Going to the Isle of Wight is like stepping into a holiday drawn from fading seaside postcards. An enclave of convertible cars, thatched cottages, guest houses and chalky cliffs – hallmarks of a sophisticated past – have been preserved long enough to feel fashionable again; Queen Victoria’s preferred holiday destination remains a tranquil place for families to slow down and savour the timelessness of carousels, ice cream and chairlifts to the sea.
What we liked
Godshill Model Village
In the dark and distant 1970s, model villages were miniature wonderlands for kids. By the nineties, they’d been replaced by housing estates and foreign holidays. Godshill Model Village rekindles the simplicity of staring at a more straightforward existence: a tiny world of croquet, cricket and steam trains. Kids can crouch in front of shop windows and peer in at tiny sweets; or smile at model trains and mischievous youngsters; while parents nod with recognition at model mums struggling with model prams. Being taller than a house never loses its appeal.
Tucked round the coast from Ventnor (a hilly seaside town of very fit residents) is a miniature cove of beach huts and rock pools and lobster pots. Finding it is an adventure. A cliff-top path gallops downhill, dropping explorers in a colourful, sun-kissed nook crammed with shacks and deckchairs – then races calories away on the return climb. Between journeys, you can eat seafood and sip wine at The Boathouse or Crab Shed, and let the kids explore. This is the kind of place where time is measured in sunshine.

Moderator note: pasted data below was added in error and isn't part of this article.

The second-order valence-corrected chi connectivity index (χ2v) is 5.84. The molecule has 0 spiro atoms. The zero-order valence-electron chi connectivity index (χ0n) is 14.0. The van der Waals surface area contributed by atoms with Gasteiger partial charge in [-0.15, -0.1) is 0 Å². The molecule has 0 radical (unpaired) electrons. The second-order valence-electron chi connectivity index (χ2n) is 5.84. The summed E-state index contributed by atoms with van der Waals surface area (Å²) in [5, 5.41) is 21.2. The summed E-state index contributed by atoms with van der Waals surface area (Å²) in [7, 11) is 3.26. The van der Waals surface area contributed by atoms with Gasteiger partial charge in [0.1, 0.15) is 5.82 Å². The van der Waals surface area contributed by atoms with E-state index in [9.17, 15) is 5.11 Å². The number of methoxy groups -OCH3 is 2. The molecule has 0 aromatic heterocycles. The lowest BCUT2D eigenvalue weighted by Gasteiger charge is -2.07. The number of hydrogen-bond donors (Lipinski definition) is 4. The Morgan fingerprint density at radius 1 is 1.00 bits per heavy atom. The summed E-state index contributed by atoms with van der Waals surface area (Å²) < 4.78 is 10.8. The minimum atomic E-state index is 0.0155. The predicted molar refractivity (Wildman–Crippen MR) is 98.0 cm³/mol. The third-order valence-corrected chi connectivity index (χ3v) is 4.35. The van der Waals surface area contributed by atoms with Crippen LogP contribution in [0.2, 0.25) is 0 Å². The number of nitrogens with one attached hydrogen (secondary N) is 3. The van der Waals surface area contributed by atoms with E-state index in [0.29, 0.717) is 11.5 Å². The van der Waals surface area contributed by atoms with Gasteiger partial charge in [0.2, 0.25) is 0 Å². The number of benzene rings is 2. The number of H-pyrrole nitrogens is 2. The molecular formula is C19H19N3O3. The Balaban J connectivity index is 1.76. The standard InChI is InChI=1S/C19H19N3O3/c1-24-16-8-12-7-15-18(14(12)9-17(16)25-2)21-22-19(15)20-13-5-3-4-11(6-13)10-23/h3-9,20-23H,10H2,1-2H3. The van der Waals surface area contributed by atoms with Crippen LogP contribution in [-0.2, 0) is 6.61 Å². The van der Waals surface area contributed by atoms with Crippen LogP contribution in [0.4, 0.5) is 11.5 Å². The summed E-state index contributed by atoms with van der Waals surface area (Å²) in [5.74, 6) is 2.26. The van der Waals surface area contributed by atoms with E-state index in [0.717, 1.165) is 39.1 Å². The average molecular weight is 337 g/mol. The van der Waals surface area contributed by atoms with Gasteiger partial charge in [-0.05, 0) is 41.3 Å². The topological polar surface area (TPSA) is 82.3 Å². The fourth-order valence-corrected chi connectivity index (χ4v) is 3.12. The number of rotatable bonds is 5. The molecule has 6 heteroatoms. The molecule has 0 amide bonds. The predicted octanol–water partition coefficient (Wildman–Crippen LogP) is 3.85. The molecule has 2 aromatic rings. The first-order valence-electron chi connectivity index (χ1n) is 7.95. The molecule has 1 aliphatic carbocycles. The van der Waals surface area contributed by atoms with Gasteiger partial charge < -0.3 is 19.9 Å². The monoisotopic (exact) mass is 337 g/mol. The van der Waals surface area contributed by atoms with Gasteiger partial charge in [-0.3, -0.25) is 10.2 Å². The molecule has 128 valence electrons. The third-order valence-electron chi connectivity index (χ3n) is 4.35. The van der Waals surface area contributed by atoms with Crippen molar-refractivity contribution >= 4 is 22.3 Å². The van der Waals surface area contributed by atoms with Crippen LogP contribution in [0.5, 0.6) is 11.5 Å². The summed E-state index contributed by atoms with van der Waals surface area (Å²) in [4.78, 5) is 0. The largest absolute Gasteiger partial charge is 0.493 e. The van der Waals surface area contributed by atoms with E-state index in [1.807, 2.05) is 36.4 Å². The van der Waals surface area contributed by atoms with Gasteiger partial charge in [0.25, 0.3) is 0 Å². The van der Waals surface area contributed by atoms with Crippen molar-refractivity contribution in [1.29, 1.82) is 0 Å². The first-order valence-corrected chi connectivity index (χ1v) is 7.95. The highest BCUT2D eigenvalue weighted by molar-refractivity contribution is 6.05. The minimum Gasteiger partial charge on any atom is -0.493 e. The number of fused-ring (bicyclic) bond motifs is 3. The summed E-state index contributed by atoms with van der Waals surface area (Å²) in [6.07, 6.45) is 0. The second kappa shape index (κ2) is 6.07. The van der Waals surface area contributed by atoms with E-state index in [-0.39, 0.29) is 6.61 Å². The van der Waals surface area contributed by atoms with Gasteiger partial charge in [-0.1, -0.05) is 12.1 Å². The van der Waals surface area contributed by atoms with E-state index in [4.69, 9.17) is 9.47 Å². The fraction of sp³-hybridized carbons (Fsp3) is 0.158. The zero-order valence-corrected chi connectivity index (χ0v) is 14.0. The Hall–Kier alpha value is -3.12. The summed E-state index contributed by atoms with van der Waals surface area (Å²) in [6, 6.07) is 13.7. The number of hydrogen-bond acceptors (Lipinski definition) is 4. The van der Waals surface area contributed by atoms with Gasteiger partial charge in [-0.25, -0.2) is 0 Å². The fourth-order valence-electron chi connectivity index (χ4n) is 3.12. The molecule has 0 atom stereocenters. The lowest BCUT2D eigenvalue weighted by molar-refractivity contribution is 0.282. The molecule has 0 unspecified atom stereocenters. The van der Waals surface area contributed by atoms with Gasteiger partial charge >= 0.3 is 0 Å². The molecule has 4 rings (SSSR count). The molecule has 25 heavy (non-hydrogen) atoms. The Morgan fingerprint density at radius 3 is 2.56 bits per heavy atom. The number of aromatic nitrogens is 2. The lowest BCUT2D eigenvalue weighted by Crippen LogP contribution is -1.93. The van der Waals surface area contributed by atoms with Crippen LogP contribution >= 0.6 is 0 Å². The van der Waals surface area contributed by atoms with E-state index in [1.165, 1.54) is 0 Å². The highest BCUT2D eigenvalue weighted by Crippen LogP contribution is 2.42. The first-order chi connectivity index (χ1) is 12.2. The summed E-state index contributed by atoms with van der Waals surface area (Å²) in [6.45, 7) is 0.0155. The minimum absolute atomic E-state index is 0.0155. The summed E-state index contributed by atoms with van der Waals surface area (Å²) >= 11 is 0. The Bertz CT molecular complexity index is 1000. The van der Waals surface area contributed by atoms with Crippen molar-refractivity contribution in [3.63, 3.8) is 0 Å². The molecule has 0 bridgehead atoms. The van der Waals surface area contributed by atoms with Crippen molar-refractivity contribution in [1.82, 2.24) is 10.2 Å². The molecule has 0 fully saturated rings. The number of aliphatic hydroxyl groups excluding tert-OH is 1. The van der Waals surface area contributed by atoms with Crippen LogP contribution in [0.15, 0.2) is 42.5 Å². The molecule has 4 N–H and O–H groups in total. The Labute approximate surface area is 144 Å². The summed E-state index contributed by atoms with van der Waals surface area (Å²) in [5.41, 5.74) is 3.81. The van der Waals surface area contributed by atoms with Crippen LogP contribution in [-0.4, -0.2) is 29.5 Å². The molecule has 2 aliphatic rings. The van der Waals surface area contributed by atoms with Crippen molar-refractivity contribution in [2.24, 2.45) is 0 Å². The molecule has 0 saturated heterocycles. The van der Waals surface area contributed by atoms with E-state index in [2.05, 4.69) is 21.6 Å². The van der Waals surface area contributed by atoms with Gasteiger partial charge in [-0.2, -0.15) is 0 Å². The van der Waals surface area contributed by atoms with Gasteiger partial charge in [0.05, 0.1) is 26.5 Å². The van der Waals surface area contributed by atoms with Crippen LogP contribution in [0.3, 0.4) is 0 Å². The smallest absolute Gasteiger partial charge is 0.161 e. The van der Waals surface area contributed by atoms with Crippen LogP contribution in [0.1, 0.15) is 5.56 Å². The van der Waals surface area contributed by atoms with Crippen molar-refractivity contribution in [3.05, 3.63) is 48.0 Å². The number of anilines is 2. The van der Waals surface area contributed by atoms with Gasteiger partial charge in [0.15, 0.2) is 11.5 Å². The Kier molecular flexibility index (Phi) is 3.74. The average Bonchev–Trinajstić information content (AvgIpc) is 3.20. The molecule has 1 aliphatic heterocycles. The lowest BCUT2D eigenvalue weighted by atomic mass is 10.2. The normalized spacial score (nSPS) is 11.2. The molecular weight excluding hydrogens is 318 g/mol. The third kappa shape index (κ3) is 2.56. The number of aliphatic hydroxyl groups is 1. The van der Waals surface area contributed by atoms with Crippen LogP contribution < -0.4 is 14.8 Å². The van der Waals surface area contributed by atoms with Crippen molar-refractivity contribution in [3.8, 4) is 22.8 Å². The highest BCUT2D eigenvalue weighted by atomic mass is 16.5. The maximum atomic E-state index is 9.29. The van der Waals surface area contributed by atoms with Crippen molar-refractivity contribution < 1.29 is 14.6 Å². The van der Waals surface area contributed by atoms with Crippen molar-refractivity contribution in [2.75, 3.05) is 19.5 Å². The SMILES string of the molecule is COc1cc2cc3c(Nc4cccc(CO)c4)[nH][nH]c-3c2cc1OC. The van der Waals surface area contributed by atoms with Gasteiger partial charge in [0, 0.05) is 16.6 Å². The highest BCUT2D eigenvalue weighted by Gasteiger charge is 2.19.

Shanklin is the classic English bucket and spade beach: a long strip of golden sand, lapped by waves. Great for ball games, writing your name in the sand with a stick, and collecting shells. A streak of bars, restaurants and hotels oversees friendly waves, so you’re never far from the beach. If your kids are old enough to entertain themselves while you enjoy coffee on a terrace, The Waterfront Inn has wifi and a good view of the sands.
Where We Stayed
The Isle of Wight isn’t known as a budget destination but, if you’re happy to camp or rent a 1930s beach chalet, it can be. From the ferry, we headed for a couple of cliff top campsites, within walking distance of Brighstone’s village store and the Three Bishops pub. Brighstone Holiday Centre’s colourful chalet doors, play area and swimming pool (only open in summer) lured the kids in.
Camping in April was draughty but, owners, Clive and Sue lent us duvets and we were soon toastie warm in our billowing tent. Clive also lent me a mug. So I could sip coffee and gaze at the sea, while the kids planted bedding flowers and played at the park. Staying in a miniature, buffed up Butlins was strangely enjoyable. If you like kitsch cliff tops, this is the place for you.
How We Got There
Wightlink ferries glide between Portsmouth and Ryde/Fishbourne, or Lymington (on the edge of Hampshire’s New Forest) and Yarmouth. The latter route feels posh and lovely in both directions: affluent yachts wave the ferry off; Yarmouth’s castle waves it in. There’s time for a coffee; then you’re there. Booking online cuts costs on a pricey route, and terminal staff are happy to load vehicles onto earlier boats if there’s room.
We’d leave the car behind, catch buses, cycle the country lanes, or walk the island’s 70(ish) mile perimeter. Public transport’s easy to come by and a slower pace suits the island.
Useful Things to Know
The Needles are pointy rocks at the foot of a cliff topped with attractions, not wild giants of the sea. If you want to visit, it’s better to make a day of it, take the chairlift down to the beach and budget for amusements and parking (a fiver).